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Do Tax Cuts Produce More Einsteins? The Impact of Financial Incentives vs. Exposure to Innovation on the Supply of Inventors

Do Tax Cuts Produce More Einsteins? The Impact of Financial Incentives vs. Exposure to Innovation on the Supply of Inventors. Raj Chetty, January 2019, Paper, “Many countries provide financial incentives to spur innovation, ranging from tax incentives to research and development grants. In this paper, we study how such financial incentives affect individuals’ decisions to pursue careers in innovation. We _first present empirical evidence on inventors’ career trajectories and income distributions using de-identified data on 1.2 million inventors from patent records linked to tax records in the U.S. We find that the private returns to innovation are extremely skewed – with the top 1% of inventors collecting more than 22% of total inventors’ income – and are highly correlated with their social impact, as measured by citations. Inventors tend to have their most impactful innovations around age 40 and their incomes rise rapidly just before they have high-impact patents. We then build a stylized model of inventor career choice that matches these facts as well as recent evidence that childhood exposure to innovation plays a critical role in determining whether individuals become inventors.Link

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The American Dream Is Harder To Find In Some Neighborhoods

The American Dream Is Harder To Find In Some Neighborhoods. Raj Chetty, 10/1/18, Audio, “Does the neighborhood you grow up in determine how far you move up the economic ladder? A new online data tool being made public Monday finds a strong correlation between where people are raised and their chances of achieving the American dream.Link

Opportunity Atlas –

https://www.opportunityatlas.org/

 

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Race and Economic Opportunity in the United States: An Intergenerational Perspective

Race and Economic Opportunity in the United States: An Intergenerational Perspective. Raj Chetty, Nathaniel Hendren, March 2018, Paper, “We study the sources of racial and ethnic disparities in income using de-identified longitudinal data covering nearly the entire U.S. population from 1989-2015. We document three sets of results. First, the intergenerational persistence of disparities varies substantially across racial groups. For example, Hispanic Americans are moving up significantly in the income distribution across generations because they have relatively high rates of intergenerational income mobility. In contrast, black Americans have substantially lower rates of upward mobility and higher rates of downward mobility than whites, leading to large income disparities that persist across generations.Link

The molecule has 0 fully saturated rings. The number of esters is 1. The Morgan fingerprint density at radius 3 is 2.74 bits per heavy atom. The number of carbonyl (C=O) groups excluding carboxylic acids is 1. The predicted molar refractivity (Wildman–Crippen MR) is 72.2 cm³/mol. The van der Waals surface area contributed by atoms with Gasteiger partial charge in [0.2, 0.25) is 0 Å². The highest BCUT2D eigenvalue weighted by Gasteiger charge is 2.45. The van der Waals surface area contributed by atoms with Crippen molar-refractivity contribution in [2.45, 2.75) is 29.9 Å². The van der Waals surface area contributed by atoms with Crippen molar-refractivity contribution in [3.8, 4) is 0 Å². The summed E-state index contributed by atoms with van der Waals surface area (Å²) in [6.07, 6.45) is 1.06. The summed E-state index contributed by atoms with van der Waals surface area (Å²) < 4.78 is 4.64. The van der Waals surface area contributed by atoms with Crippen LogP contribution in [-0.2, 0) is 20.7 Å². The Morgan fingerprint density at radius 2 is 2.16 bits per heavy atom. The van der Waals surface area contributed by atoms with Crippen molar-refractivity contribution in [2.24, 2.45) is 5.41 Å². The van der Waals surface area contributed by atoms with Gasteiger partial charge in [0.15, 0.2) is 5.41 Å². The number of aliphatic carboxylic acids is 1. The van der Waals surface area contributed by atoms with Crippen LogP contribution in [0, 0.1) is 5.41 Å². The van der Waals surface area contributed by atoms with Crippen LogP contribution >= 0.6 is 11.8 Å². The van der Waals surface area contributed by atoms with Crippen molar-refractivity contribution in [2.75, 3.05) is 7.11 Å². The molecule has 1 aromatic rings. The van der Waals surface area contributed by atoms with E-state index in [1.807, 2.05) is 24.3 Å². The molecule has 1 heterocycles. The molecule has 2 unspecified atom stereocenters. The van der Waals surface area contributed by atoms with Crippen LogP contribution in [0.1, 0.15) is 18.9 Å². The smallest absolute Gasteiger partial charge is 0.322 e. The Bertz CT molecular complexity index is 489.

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Lost Einsteins: How exposure to innovation influences who becomes an inventor

Lost Einsteins: How exposure to innovation influences who becomes an inventor. Raj Chetty, January 23, 2018, Paper, “Relatively little is known about the factors that induce people to become inventors. Using data on the lives of over one million inventors in the US, this column sheds light on what policies can be most effective in increasing innovation. In particular, it shows that increasing exposure to innovation among women, minorities, and children from low-income families may have greater potential to spark innovation and growth than traditional approaches such as reducing tax rates.Link

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The Impact of Neighborhoods on Intergenerational Mobility II: County-Level Estimate

The Impact of Neighborhoods on Intergenerational Mobility II: County-Level Estimate. Raj Chetty, Nathaniel Hendren, 2016, Paper, “We characterize the effects of neighborhoods on children’s earnings and other outcomes in adulthood by studying more than five million families who move across counties in the U.S. We identify the causal effect of growing up in every county in the U.S. by estimating a fixed effects model identified from families who move across counties with children of different ages. We use these estimates to quantify the size of place effects, construct optimal forecasts of the causal effect for each place, and study the characteristics of places that cause higher (and lower) economic outcomes.Link

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The Fading American Dream: Trends in Absolute Income Mobility Since 1940

The Fading American Dream: Trends in Absolute Income Mobility Since 1940. Raj Chetty, 2016, Paper, “One of the defining features of the “American Dream” is the ideal that children have a higher standard of living than their parents. We assess whether the U.S. is living up to this ideal by estimating rates of “absolute income mobility” – the fraction of children who earn more than their parents – since 1940.Link